As with all production models of the Mercury Cyclone Spoiler II, the car runs a 351 Windsor engine, column-shifted FMX transmission and front bench seat. The race cars on the other hand had manual-shifted 427FE side oilers, or in the later months of ’69 they received the impressive Hemi-headed Boss 429.

Once Andrew’s car landed in New Zealand, some four-and-a-half years ago now, he embarked on a bit of a freshen-up of the brakes and suspension, which included fitting an uprated front sway bar. The only visual change from how it arrived, though, was the addition of the black aero-style Nascar rims, which as you can see suit it perfectly. 

It’s not until you put the car side by side with Robert’s Torino Talladega that you realise just how different the two are. While admittedly they share the same glass and roofline, check out the differences in the guards and tail panels of the two, and you’ll soon realise they’re not as similar as they first appear.

Just 500 Mercury Cyclone Spoiler II cars were produced, right at the beginning of 1969, to reach the minimum production numbers set by Nascar. The cars were available in two trim packages: the Cale Yarborough Special (as seen here) — a white car with red stripes, roof and interior, and the Dan Gurney Special — a white car with blue stripes, roof and interior. 

To make the cars more competitive than the standard Mercurys, the front of the fenders were cut off and Holman Moody fabricated new six-inch-longer front panels during the week, before Ford fitted them at the Atlanta plant on the weekends. The newly fitted grille was sourced from the Ford Cobra and is identical to that used on the Torino Talladega. 
Making the most of the parts available, new smoother front bumpers were created by cutting and narrowing the rear bumpers from the 1969 Ford Fairlane/Torino. 

While these additions were fairly obvious, in a secret design move, the rocker panels were reshaped and rolled to allow Mercury teams to run their racing cars about an inch closer to the ground, while staying within the Nascar minimum height rules. The outcome of these modifications meant the 427 side oiler–powered race cars had a greater top speed due to a lower centre of gravity and reduced wind resistance.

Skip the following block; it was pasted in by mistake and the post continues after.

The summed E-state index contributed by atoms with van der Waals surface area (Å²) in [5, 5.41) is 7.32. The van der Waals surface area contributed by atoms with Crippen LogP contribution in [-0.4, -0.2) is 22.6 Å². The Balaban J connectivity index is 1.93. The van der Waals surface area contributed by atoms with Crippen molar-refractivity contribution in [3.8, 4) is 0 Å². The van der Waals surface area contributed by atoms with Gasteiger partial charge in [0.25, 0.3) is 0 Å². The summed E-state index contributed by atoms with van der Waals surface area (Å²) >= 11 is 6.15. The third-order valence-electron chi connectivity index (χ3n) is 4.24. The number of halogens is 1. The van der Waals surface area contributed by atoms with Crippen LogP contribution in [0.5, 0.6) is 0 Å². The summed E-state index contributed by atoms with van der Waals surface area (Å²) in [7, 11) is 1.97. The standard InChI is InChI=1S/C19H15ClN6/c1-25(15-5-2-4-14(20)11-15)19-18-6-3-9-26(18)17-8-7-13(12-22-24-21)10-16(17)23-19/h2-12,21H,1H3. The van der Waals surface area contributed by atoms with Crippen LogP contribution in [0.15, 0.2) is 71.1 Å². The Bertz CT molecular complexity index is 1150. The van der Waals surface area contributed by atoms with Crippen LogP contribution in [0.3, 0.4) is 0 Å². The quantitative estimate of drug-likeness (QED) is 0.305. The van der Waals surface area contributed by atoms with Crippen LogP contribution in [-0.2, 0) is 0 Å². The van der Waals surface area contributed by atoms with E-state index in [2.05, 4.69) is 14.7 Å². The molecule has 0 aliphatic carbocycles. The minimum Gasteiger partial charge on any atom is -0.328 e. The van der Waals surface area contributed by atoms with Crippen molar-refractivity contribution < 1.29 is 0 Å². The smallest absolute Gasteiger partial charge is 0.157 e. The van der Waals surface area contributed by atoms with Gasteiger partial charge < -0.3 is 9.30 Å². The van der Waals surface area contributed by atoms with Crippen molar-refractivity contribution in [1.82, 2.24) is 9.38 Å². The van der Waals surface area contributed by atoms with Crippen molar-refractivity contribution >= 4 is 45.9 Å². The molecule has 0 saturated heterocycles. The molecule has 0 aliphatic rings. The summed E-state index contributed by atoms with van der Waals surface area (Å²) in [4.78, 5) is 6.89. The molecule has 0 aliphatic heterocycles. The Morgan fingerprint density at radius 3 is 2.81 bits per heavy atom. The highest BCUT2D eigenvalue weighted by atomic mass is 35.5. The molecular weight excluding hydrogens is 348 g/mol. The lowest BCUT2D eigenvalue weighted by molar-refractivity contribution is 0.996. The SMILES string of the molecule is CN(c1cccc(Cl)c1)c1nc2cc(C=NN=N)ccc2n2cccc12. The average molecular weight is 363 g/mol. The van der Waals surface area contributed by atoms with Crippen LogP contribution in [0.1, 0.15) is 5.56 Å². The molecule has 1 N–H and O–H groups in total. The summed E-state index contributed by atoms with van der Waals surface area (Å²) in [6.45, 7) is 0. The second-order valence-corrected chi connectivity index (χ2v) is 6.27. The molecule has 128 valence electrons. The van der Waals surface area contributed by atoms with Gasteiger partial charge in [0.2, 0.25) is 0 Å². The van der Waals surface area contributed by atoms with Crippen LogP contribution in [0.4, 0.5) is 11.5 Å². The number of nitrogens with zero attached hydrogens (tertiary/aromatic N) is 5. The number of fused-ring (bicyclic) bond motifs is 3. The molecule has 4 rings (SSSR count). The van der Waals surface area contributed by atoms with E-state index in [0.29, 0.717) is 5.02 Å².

There are many rumours that the 500 minimum production run wasn’t actually achieved, and just 351 of a supposed 503 were built. The way Mercury got around this was that ‘all 500’ cars were parked in a storage yard/parking lot, to be inspected. Apparently the front 351 were the real deal, while the back 152 were just regular-nosed Cyclone Spoilers painted in the same colours. From a distance all the cars looked the same, and as such Nascar signed off that they’d seen all 500!

With this said, it becomes even stranger that the value of the cars hasn’t risen nearly as much as the Superbirds and Daytonas have — the obvious reason being due to the Mopar’s sheer outrageous design, as opposed to the more subtle looks of the Ford/Mercury. However, those in the know, such as Andrew and Robert, are well aware of just how desirable these cars are.


  • Engine: 351 Windsor, Holley 600cfm, MSD 6AL ignition, 2.5-inch exhaust, Lukey mufflers
  • Driveline: FMX automatic transmission, factory Ford nine-inch (Mercury specs)
  • Suspension: Factory Cross Country Ride package, KYB shocks
  • Brakes: Stock disc/drum
  • Wheels/Tyres: 15×8-inch Aero rims, 235/60R15 and 255/60R15 TA Radials
  • Exterior: Stock (extended front fenders, flushed grille, re-rolled rocker panels, modified front bumper), Indian Porsche Red paint
  • Interior: Stock
  • Performance: Untested

1969 Dodge Charger Daytona

The ultimate car for any aero car fan has to be either the 1969 Dodge Daytona or the 1970 Plymouth Superbird. Both cars are well known for their outrageously high wings and pointed front ends, but there’s more to them than just those. 

With only 503 Daytonas ever built, of which 139 were the same 440 and four-speed combination as the one you see here, they’re not exactly thick on the ground, so it took some serious searching before one came up for sale. 

Robert did a deal with the owner, James Folk from Pennsylvania, in January 2012, although admittedly, once a price was agreed on James realised that he didn’t really want to let it go. A man of his word though, eventually the finer details were sorted out and the car was sent on its way to California, where it was to be shipped back to New Zealand by American Boats Direct.